7. Clause 30: Natspec welcomes clarification that the ‘local offer’ must also include information about provision beyond local authority boundaries. It is important that young people and parents are made aware of the full range of options that are available to them, including specialist provision that can meet the learning and support needs of those with more complex or low incidence disabilities. It neither makes sense nor offers value for money to replicate such provision in every local area. It is also part of the post-16 travel o learn patterns that young people move across boundaries; this opportunity to find the most appropriate course to meet their needs should be equally available to young people with learning difficulties or disabilities.

8. We continue to support the need for a national framework for the local offer, without which young people and parents cannot compare local offers and the range of provision and services available. We support the inclusion in such a framework of clear principles, the scope of the offer, how it is to be reviewed, the formats for publication, and how authorities will be held to account for its delivery

9. We welcome the fact that regulations will indicate how young people are to be involved in preparing the local offer, and will comment further once these regulations are published

10. Clause 32: Young people, and their parents, must receive impartial advice and accessible information if they are to be able to make choices that will be in their best interests.

Education, Health and Care plans

11. Clause 36 (also clauses 37 EHC plan, 44 reviews and re-assessments and 45 ceasing to maintain an EHC plan): Natspec has concerns about the wording of (10), which states that with regard to EHC plans, a local authoritymust have regard to’ the age of someone over 18. We have concerns that this could be used to reduce access to learning for those over 18 and may result in a perverse incentive to set educational outcomes that can be achieved by 18, in order to cease the plan at that point. Natspec’s view is that many young people with an EHC plan benefit from continuing access to education to give them sufficient time to learn, practice and retain new skills, and to become more autonomous learners. We would therefore wish to see this duty to ‘have regard to’ age deleted and for there to be a positive assumption that a plan would be continued to the age of 25 for all those who need it.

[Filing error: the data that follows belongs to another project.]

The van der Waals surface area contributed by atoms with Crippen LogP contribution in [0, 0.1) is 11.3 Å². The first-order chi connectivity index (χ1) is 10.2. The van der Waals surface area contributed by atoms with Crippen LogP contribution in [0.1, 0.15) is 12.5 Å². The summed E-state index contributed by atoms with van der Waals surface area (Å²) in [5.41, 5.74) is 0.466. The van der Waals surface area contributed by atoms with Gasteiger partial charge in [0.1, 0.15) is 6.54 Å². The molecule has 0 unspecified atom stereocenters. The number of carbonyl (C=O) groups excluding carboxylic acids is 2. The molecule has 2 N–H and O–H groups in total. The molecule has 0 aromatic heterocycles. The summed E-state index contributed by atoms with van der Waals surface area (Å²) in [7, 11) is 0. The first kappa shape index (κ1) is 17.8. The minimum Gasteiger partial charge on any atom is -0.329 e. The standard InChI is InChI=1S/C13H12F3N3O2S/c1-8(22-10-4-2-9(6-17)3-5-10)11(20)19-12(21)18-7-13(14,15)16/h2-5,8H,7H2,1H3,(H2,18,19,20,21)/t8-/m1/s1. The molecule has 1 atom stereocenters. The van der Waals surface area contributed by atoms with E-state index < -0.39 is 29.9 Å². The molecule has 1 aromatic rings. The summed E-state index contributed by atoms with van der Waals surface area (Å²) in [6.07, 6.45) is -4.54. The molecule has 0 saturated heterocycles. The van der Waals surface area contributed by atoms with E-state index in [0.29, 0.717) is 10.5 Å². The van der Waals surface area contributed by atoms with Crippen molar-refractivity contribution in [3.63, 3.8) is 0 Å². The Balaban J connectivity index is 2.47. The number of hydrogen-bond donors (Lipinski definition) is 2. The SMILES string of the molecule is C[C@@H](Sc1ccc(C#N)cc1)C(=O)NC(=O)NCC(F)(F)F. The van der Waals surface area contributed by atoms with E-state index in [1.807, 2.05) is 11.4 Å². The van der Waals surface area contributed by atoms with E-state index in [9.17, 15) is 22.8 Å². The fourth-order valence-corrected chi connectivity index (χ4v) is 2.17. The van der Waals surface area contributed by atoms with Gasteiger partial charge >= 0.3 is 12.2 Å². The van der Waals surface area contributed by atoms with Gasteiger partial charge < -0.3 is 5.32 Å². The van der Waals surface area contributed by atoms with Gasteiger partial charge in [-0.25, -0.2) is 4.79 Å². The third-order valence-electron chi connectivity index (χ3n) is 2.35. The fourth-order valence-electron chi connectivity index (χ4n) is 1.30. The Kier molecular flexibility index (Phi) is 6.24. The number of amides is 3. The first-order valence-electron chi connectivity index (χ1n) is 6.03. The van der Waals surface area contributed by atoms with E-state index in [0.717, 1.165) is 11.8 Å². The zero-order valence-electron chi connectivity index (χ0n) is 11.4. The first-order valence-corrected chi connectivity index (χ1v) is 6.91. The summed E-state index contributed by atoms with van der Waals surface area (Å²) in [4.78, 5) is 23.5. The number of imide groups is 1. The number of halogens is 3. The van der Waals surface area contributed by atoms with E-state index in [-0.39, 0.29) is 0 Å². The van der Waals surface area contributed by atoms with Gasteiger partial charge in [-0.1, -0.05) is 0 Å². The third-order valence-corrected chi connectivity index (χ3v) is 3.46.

12. We note that regulations will include information about how assessments are conducted and how views can be expressed and submitted. If young people are to be effectively engaged in this, then those who undertake assessments must be suitably skilled, trained and qualified to use person centred approaches. Regulations will also include provisions about advice, guidance and support. Those providing this must be well informed, suitably qualified and above all impartial.

The inclusion of Specialist colleges

13. Clause 41: Natspec warmly welcomes the inclusion of specialist colleges in this clause, thereby improving choice and enabling young people to name these colleges in their EHC plan. We look forward to further discussions about the specific content of the regulations. Natspec member colleges are clear about and accept the duties to admit and to co-operate that this inclusion brings with it. It will be important to ensure that these section 41 colleges are included in the local offer as local, regional or national options for young people.

Code of practice

14. Clause 66: Natspec notes that the new code will apply from 0-25, and will apply to specialist colleges, and welcomes both developments. The Learning Difficulty Assessment (LDA) guidance which this new code will replace included clear guidance on matters such as the engagement with young people, responsibilities within the system, the training required for those who undertake assessments, monitoring, transition planning and timescales. We would wish to see these aspects of the LDA guidance included in the revised Code of Practice.

15. Clause 67: Natspec welcomes the decision that the Code of Practice will be laid before parliament. However, we would wish to see the code put before Parliament under a positive resolution to ensure comprehensive scrutiny and debate

March 2013

Prepared 13th March 2013